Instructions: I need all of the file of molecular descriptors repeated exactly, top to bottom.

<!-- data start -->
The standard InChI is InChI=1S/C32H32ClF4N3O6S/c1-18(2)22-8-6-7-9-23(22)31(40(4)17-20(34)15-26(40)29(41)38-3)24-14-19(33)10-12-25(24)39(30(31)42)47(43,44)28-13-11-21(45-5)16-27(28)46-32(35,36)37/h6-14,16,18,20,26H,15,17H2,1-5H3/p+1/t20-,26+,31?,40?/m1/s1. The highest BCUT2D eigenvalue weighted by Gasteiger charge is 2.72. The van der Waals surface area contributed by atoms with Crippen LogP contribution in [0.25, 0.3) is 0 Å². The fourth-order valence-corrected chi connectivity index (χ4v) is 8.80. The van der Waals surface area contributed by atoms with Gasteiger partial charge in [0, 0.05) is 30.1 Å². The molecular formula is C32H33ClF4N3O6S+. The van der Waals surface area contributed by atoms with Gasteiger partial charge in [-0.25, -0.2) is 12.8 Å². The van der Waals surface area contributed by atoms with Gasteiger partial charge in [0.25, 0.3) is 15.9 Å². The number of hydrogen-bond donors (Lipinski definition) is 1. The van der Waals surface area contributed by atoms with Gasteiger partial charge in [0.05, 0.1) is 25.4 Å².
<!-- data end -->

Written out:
The standard InChI is InChI=1S/C32H32ClF4N3O6S/c1-18(2)22-8-6-7-9-23(22)31(40(4)17-20(34)15-26(40)29(41)38-3)24-14-19(33)10-12-25(24)39(30(31)42)47(43,44)28-13-11-21(45-5)16-27(28)46-32(35,36)37/h6-14,16,18,20,26H,15,17H2,1-5H3/p+1/t20-,26+,31?,40?/m1/s1. The highest BCUT2D eigenvalue weighted by Gasteiger charge is 2.72. The van der Waals surface area contributed by atoms with Crippen LogP contribution in [0.25, 0.3) is 0 Å². The fourth-order valence-corrected chi connectivity index (χ4v) is 8.80. The van der Waals surface area contributed by atoms with Gasteiger partial charge in [0, 0.05) is 30.1 Å². The molecular formula is C32H33ClF4N3O6S+. The van der Waals surface area contributed by atoms with Gasteiger partial charge in [-0.25, -0.2) is 12.8 Å². The van der Waals surface area contributed by atoms with Gasteiger partial charge in [0.25, 0.3) is 15.9 Å². The number of hydrogen-bond donors (Lipinski definition) is 1. The van der Waals surface area contributed by atoms with Gasteiger partial charge in [0.05, 0.1) is 25.4 Å².